A great deal has happened to A$AP Worldwide since 2013, when both Long. Live. A$AP and Trap Lord graced the airwaves. First and foremost, A$AP Yams, A$AP co-founder and creator of the collective’s ideals, passed away. The loss shocked the group and had a clear effect on their overall morale. In fact, it was in the months following Yams death that A$AP Ferg dropped “Tatted Angel,” a tribute to his late comrade and mentor, which was also his first new song in some time. Announcements of a follow-up to his hit debut album came up as well with his “fourthcoming” album, Always Strive and Prosper, being born. Five singles would precede the highly anticipated album, each bringing with it new feelings towards the direction that Ferg was taking with his music. However, in the end, Always Strive and Prosper serves its purpose as a means for Ferg to express himself, pad his pockets a little bit, and maintain his relevancy in the hip-hop industry.
There may not be a “Let It Go” but “Let You Go” is a quality track, “Psycho” makes you forget there’s no “Shabba,” and the stellar feature line-up makes up for the relative lack of “bangers.” Ferg’s production remains on point as well, with notable names like Skrillex, Lex Luger, Clams Casino, and No I.D. making appearances in the production credits. Ferg also managed to nab a Lido and Cashmere Cat production collab for “Yammy Gang” that features an excellent use of bass. Thanks to their efforts, Ferg is still able to deliver songs to go ham to, something that could be considered his specialty. Try NOT to start a mosh pit when songs like “New Level” and “Swipe Life” make their way through the aux. Variety is the spice of life, which Ferg clearly understands with his choice of beats, covering the entire spectrum of sounds from trap to more soulful sounding production. “Beautiful People” is one of the production highlights, the bongos bringing back memories of “Bonaroo” off of Ferg Forever. However, there are a few drawbacks to the overall sounds as it gets a bit too poppy at times, like “I Love You.” Perhaps those tracks are aimed for the radios though, as they are few and far between.
Thematically the album explores Ferg’s upbringing, ideals, and of course the success he’s experiencing now, providing a far more introspective look into Ferg’s mindset. Despite “Tatted Angel” not making it onto the album, “Yammy Gang” serves as the tribute to the late Yams, including a feature from his own mother on the end of the track. It seems as though Yams really infused this belief that anyone can be successful into Ferg as that is the most prevalent message on the album, surfacing all over different tracks. This is perhaps the most jarring comparison to his previous efforts that are far more lyrically trap-oriented. While it may not be entirely apparent, Ferg has progressed as a human being and has adopted a more positive outlook despite the loss of his close friend. Maybe it was this very loss that inspired such a change, as it’s only normal for such a shocking experience to change people in some way. Chuck D’s opening on “Beautiful People” only seems to promote that perspective:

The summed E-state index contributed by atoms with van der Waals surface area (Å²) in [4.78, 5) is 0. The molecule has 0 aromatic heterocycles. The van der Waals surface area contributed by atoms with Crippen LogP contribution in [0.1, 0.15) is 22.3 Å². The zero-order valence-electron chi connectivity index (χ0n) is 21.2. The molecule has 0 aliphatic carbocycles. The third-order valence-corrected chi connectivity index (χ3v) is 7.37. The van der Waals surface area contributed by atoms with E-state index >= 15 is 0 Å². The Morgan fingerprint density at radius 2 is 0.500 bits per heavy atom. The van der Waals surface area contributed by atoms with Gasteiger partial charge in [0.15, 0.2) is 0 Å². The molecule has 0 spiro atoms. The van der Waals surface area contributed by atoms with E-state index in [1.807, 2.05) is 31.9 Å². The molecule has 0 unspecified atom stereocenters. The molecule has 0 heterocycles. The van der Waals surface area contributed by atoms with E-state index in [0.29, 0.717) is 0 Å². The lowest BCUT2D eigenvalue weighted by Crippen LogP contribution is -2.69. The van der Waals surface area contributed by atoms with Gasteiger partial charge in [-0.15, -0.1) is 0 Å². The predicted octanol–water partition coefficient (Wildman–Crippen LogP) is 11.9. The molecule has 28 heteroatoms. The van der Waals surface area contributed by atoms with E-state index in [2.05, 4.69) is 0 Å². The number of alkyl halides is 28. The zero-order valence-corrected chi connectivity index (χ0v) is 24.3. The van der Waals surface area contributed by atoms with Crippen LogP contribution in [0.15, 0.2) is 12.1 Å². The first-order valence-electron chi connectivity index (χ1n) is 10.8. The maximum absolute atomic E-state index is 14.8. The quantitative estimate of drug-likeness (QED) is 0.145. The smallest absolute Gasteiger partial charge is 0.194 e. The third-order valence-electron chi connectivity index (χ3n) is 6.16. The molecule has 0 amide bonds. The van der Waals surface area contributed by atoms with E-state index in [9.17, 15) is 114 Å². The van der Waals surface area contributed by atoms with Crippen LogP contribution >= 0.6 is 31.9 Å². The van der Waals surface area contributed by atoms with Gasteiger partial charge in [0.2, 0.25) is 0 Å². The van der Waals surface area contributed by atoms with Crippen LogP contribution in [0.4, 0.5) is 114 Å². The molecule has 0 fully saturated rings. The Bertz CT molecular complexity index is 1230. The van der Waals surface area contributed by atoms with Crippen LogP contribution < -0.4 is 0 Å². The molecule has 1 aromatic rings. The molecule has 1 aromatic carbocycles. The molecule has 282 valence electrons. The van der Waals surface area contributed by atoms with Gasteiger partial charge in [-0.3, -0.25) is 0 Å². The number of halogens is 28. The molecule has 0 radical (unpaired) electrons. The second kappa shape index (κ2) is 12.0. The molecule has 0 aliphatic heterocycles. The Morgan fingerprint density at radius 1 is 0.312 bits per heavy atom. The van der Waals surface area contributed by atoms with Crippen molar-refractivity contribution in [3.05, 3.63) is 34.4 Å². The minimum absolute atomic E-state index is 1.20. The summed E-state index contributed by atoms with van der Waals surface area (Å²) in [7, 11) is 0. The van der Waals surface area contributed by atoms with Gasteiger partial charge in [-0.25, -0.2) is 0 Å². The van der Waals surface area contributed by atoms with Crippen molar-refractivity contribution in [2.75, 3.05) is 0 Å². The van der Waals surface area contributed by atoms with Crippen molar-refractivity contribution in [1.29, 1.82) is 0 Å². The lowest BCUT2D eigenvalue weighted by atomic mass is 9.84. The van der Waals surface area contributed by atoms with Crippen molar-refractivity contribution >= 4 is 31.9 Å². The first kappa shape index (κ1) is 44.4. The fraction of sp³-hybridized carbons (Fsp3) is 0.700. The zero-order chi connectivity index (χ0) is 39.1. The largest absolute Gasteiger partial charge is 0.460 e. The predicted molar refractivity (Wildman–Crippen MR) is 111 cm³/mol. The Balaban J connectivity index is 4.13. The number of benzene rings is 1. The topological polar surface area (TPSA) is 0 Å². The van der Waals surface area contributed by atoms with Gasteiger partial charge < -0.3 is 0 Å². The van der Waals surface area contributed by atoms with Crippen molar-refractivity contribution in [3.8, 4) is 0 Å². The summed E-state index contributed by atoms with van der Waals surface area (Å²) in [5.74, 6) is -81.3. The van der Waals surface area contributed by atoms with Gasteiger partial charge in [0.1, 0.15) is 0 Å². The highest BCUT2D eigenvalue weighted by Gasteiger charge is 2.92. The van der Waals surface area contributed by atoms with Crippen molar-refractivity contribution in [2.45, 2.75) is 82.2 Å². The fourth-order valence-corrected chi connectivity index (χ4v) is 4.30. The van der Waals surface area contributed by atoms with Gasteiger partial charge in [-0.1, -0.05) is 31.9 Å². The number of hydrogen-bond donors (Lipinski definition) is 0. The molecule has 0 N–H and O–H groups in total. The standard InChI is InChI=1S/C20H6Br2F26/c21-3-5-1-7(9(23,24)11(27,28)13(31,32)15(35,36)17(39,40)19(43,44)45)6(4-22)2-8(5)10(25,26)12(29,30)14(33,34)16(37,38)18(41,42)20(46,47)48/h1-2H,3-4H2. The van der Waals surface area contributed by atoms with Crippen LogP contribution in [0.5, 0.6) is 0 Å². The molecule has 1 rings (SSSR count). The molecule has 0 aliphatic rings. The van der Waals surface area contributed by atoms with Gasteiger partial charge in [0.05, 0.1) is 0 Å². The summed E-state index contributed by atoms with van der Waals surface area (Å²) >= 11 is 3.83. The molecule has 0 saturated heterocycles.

We got our ways, but ain’t we human beings too? If our lives don’t matter, no lives matter. Thus life is our future, dying is unacceptable. Living for what we believe in is life itself, iight.
Although it may seem like more of a political statement, this isn’t the case, as confirmed by Ferg during his opening verse. Instead, it’s meant to be an anthem for the many different beautiful facets of life, no matter what form they may appear in.
Despite this positive message, the album lacks some broader sense of organization. Chronologically, it’s all over the place which hampers its flow as a complete, thematic project. This is given that Ferg is trying to accomplish such a task at all, as he isn’t necessarily known as an artist trying to put together a complete album given his previous discography. He seems to be more of an artist who attempts to use an overarching theme that’s apparent no matter what random order the tracks may be in. This is somewhat of a disappointment for someone trying to look at the album from more of a project standpoint, especially given that Ferg talked about it being his most complete and introspective record leading up to its release. No matter how you look at it, Always Strive and Prosper just doesn’t put off a “complete” feel.
Drawbacks or not, Ferg released some quality tracks that can be appreciated for what they are-blessings from the Trap Lord. Always Strive and Prosper attempts to bring positivity to the hood and eliminate any assumptions that the Hood Pope can’t open up emotionally. All that matters in the end is that Yams would be proud, a feat that probably topped Ferg’s list of priorities. Regardless, one day Fergestein will bring his ideals to the people of Harlem. It just won’t be with this album.